Director: Angela Robinson
Run Time: 1h 48m
Wonder Woman’s creation was about more than just feminism. Way more.
Harvard Professor, William Moulton Marston (Luke Evans) was teaching psychology with the help of his brilliant wife Elizabeth (Rebecca Hall). Together they were an unstoppable force of genius always on the cusp of a breakthrough or advancement in their field. In the early 1920’s their work — and their lives — was pushed beyond that barrier. Teaching at the women’s sector of Harvard (Radcliffe), they hired one of their young students to assist them in their research. The lucky girl: Olive Byrne (Bella Heathcote). Immediately William was attracted to Olive; to her brilliance but also her beauty. However, Elizabeth was not keen on the idea of her husband’s affections toward a younger woman. But more than that, Elizabeth was not keen on the idea of sharing those same affections toward Olive. It was one thing for a man to have a mistress, but for his wife to participate? It was unheard of for their time. As much as they tried to deny that any feelings existed, eventually the Marston’s and Olive entered into a polyamorous relationship. Their love cost them everything and sent them spiraling down a path where love was all they had. Until William got an idea. For a comic book hero. A female comic book hero. A hero that could enlighten the minds of young girls and boys alike to forward-thinking ideas and Marston’s scientific discoveries. You and I know her as Wonder Woman. But Marston’s not-so-subtle imagery and subtext eventually befell scrutiny. Marston was investigated, defending his work. And his life.
There is a beautiful story to be had here. A story of love and heartbreak and hate. Our world continues to grow while remaining mostly closed-minded. Now, I am not a political person. I purposefully distance myself from controversial topics as not to get caught up in the conversation. But regardless of how you or I or anyone feels about what a “family” looks like or should be, we possess at least one commonality in a single, simple truth: we yearn to be loved. I just wish Professor Marston and the Wonder Women was a little more put-together in their approach to share this message.
The story is told with two parallel timelines. We open in the 1940’s, watching a book burning of the Wonder Woman comics as William looks on heartbroken, but not surprised. He is under investigation by the Child Study Association of America for his obvious inclusion of sexual references (ie. bondage, submission, fetishes). The more criticism he received, the more he included these components. During his interrogation, we are then given flashbacks starting in the 1920’s when he and his wife met Olive. The jumps back and forth made sense, but did not always utilize a smooth transition. I understood the reason. While he was defending his comic book hero, he was also defending his lifestyle. His love. He had poured so much of himself and his life into the comic that it was really William being torn apart, not Wonder Woman. I just wish the plot could have enforced that a little better.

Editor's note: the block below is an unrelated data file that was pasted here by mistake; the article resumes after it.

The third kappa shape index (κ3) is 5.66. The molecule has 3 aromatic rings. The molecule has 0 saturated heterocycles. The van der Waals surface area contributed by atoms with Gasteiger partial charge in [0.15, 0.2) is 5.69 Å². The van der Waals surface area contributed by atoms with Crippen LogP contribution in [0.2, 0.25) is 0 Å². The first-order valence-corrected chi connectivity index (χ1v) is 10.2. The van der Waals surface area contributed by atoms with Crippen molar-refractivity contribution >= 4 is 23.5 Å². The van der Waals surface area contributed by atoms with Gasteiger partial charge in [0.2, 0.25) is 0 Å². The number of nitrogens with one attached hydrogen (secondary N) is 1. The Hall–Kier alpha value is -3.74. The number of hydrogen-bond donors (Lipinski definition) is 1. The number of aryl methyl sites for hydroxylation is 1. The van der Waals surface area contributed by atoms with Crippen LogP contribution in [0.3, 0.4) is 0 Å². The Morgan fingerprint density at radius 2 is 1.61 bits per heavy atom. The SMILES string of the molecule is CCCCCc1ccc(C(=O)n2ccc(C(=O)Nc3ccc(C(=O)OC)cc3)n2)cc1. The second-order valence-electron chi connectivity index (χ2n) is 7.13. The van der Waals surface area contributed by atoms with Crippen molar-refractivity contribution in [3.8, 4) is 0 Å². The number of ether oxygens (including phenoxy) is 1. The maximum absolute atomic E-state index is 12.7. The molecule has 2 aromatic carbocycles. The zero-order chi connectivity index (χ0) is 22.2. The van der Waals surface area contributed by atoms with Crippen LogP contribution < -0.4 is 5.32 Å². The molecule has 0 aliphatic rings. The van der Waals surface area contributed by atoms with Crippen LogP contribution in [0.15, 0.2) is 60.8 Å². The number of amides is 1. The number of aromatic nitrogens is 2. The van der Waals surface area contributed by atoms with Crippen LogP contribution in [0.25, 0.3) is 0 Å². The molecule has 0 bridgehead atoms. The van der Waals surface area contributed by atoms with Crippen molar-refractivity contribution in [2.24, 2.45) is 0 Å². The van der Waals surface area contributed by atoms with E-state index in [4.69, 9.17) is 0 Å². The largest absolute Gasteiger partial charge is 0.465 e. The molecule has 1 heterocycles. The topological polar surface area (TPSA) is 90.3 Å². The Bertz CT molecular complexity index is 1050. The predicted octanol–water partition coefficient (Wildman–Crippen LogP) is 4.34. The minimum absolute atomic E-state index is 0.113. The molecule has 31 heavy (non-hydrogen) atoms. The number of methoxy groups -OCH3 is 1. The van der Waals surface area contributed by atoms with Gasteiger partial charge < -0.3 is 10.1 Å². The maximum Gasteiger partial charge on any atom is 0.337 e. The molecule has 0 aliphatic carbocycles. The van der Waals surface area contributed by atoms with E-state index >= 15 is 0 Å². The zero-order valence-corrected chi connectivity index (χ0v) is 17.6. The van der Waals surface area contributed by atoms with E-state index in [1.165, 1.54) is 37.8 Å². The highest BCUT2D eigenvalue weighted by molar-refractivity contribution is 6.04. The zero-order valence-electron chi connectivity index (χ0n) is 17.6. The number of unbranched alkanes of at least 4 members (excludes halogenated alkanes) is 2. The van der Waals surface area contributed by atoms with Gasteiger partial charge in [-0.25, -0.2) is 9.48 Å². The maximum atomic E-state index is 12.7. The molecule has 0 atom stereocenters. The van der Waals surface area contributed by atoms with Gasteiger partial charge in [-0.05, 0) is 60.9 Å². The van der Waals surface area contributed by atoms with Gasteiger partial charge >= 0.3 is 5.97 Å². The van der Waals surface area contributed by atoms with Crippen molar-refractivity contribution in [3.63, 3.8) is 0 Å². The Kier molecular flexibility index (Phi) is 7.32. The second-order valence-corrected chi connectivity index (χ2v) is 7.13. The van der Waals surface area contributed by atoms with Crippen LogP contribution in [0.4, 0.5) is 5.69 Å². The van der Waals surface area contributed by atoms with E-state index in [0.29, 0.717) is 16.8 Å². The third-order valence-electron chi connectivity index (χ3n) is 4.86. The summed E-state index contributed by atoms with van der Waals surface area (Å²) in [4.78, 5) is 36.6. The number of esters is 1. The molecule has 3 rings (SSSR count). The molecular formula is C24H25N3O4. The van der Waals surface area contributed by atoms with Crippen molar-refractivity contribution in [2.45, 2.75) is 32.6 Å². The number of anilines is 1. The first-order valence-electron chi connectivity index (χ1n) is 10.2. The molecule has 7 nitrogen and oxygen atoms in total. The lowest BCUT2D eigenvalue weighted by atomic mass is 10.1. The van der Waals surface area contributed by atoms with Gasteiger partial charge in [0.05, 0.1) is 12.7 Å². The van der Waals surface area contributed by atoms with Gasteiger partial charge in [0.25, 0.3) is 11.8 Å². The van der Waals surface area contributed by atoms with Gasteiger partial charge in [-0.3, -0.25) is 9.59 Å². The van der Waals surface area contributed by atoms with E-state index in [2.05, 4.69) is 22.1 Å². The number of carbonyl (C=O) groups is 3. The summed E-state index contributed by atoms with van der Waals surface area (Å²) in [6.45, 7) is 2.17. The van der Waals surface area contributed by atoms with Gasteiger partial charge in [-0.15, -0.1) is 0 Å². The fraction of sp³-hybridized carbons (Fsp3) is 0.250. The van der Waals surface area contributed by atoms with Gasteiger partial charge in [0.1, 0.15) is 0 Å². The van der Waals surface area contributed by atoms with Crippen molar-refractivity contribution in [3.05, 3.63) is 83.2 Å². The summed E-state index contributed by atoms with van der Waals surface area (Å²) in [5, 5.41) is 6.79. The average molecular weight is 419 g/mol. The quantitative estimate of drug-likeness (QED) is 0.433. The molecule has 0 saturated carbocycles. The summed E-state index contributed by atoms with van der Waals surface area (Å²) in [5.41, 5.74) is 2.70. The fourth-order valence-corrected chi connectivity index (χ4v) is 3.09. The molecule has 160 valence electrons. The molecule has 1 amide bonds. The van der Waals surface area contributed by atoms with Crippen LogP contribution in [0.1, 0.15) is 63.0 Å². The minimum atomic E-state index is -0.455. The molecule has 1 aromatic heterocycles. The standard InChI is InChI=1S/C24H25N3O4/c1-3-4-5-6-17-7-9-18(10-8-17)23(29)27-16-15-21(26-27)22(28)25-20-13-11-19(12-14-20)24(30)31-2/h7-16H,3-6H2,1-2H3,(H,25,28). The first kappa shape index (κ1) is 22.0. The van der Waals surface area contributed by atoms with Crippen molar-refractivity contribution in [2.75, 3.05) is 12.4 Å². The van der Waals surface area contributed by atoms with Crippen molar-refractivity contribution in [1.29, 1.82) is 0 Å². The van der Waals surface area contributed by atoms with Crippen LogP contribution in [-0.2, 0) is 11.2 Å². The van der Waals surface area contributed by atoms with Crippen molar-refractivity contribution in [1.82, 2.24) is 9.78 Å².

As disappointed as I was with the presentation of the content, I was in love with the characters themselves. I owe it mostly to the performances of the actors. Evans, Hall, and Heathcote had amazing chemistry and you believed they were a cohesive unit. I’ll admit the passion between Hall and Heathcote was more dominant than either had with Evans but perhaps that was done on purpose. I thought each played their parts wonderfully.
Their performances were only brought down by some strange writing. Some scenes were rushed along while others were overly drawn out. And they did the whole “You need to leave! No please come back!” thing one too many times. (Which reminds me, Olive didn’t seem to fight too hard for either side every time this happened. Which was really frustrating.) That seems to be the way it goes I guess. The bits you’d like to see more of are cut short, while the ones that don’t require five minutes of undivided attention are given ten. It’s this disjointed approach that keeps this film far from being a masterpiece. But even though I was puzzled by more than a few artistic selections, I am a fan of the message.
Which brings me to my uneducated, unpolitical opinion:
Polyamory. I do not love that way. And to be honest, I have a hard time grasping the concept entirely. But I do not think it prudent to judge those who do. To watch the anguish and heartbreak in William, Elizabeth, and Olive when the world tried to divide them was tangible. I don’t have to understand someone’s lifestyle to understand that they’re human. All too often mankind — and womenkind for that matter — forgets that there’s a soul and a heart on the receiving end of hate. Marston said it best: Is it not better to rule with love than with hate? Even if this movie missed a few things from a technical or cinematic standpoint, I was proud of its message.
The reaction to the Wonder Woman comic was ill-received in the 1940’s. The opening scene with the book burning was testament to that. Over 70 years later, I hope we can make Marston proud by responding differently today.
If you are easily offended or have a singular view on life, please don’t see Professor Marston and the Wonder Women. With all due respect, you’re not ready for it. However if you are in the category that realizes hate solves nothing, even if you disagree with someone, you should give this film a shot. You’ll be watching for the message more than the movie though.